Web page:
Dover community members get a seat at the table as part of the new Police Chief’s Advisory Committee

DOVER, Del. – Dover Police are deploying a new tactic, taking nine community members who walk the city’s streets every day and giving them a seat at the table to have a say in how policing is done here in the place they call home.

“So we really want to look at that and figure out how can we make it equal and how can we make sure everybody is being served in the right way,” says Chanda Jackson-Short, one of the new committee members. She holds a Doctor of Social Work degree from Capella University, serves as President of the Capital School Board and as a board member for several nonprofit organizations.

Dover has finalized it’s new Police Chief’s Advisory Committee and some of its members say they hope this will build positive relationships between citizens and law enforcement. “Building that trust between community members and police and making sure that policing is done in a way that’s appropriate to the community and is benefiting the community,” says Arqum Rashid, one of the new committee members. He serves as the Imam and Resident Scholar at the Islamic Society of Central Delaware, which is the only mosque in Dover and the largest in the State of Delaware.

The group will meet quarterly to talk about community needs and police-community relations which may eventually lead to changes in the department or community as a whole.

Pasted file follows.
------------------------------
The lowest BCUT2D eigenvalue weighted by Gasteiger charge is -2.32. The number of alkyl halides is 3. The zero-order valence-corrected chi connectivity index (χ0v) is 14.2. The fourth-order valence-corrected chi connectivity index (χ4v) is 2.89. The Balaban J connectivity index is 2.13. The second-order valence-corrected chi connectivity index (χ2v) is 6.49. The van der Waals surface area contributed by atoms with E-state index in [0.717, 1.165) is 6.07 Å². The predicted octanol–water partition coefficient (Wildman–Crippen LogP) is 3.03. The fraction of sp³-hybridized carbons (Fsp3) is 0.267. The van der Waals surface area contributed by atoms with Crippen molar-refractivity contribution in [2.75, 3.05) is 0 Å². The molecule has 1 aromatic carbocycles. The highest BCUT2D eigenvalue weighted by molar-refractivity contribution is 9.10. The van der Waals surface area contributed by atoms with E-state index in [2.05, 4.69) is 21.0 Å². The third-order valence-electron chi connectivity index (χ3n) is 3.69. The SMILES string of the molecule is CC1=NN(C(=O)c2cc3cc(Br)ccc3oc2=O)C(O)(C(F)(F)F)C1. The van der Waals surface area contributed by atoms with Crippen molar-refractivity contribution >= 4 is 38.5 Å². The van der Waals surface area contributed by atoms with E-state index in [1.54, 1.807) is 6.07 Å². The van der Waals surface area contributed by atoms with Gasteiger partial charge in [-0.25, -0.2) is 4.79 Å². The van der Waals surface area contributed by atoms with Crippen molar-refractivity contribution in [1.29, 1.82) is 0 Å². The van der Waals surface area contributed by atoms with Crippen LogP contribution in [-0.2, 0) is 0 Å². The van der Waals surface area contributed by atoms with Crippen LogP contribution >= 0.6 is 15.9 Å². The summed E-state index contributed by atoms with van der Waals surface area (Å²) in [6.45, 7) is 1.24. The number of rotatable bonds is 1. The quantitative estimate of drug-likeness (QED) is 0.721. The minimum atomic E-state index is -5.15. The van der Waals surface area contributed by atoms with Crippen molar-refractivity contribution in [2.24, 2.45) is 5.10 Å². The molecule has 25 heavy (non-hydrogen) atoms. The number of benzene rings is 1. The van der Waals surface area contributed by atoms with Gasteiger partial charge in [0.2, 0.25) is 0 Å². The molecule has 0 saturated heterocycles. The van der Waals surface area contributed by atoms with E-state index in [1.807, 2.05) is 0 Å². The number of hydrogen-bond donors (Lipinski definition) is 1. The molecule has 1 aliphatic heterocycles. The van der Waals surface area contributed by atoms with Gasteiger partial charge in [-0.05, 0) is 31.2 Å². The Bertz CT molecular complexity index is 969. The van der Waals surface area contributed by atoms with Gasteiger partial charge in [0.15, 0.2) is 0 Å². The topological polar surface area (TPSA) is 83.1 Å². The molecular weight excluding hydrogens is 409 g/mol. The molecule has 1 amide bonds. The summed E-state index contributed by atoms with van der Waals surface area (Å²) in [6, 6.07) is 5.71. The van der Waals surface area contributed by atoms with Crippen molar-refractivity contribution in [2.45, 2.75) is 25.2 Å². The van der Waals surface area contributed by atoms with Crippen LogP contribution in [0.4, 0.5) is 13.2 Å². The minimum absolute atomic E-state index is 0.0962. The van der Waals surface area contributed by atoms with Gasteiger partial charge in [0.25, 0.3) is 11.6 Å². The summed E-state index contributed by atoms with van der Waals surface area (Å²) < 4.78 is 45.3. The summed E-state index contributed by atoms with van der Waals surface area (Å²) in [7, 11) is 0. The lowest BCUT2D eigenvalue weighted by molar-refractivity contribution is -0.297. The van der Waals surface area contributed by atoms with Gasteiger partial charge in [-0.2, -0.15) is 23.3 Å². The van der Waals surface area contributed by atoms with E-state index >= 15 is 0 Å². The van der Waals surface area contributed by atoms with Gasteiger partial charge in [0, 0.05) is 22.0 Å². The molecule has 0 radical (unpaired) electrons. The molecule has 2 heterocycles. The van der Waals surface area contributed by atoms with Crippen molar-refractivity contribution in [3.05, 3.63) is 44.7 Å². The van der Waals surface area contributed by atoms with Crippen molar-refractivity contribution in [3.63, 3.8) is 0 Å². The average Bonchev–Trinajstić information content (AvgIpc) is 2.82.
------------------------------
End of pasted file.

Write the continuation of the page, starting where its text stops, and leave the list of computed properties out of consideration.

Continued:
“I need the members to challenge me on what we do and why we do it because that bold challenge will make sure that we are checking ourselves when it’s time for us to check ourselves on something,” says Dover Police Chief Tom Johnson.

The committee members range in age, gender, race, religious affiliation and more which some say will create an opportunity for more voices to be heard. “Part of it, I think, stems from lack of awareness and understanding of other people’s situations, their beliefs, things like that,” says Jackson-Short.

Some of the members say, given recent discussions about police reform across the nation, they’re looking forward to taking on this new role as a way to create change on a local level. “I think it’s important to be involved in initiatives like this and not just protest about the situation, not just speak out against the situation or repost things on Instagram and Facebook but rather take that initiative and try to be part of that change,” says Imam Rashid.

Chief Johnson says the members will likely serve in terms, which may help get more people involved in the process. The committee’s first meeting will be on September 30th.

Categories: Delaware, Local News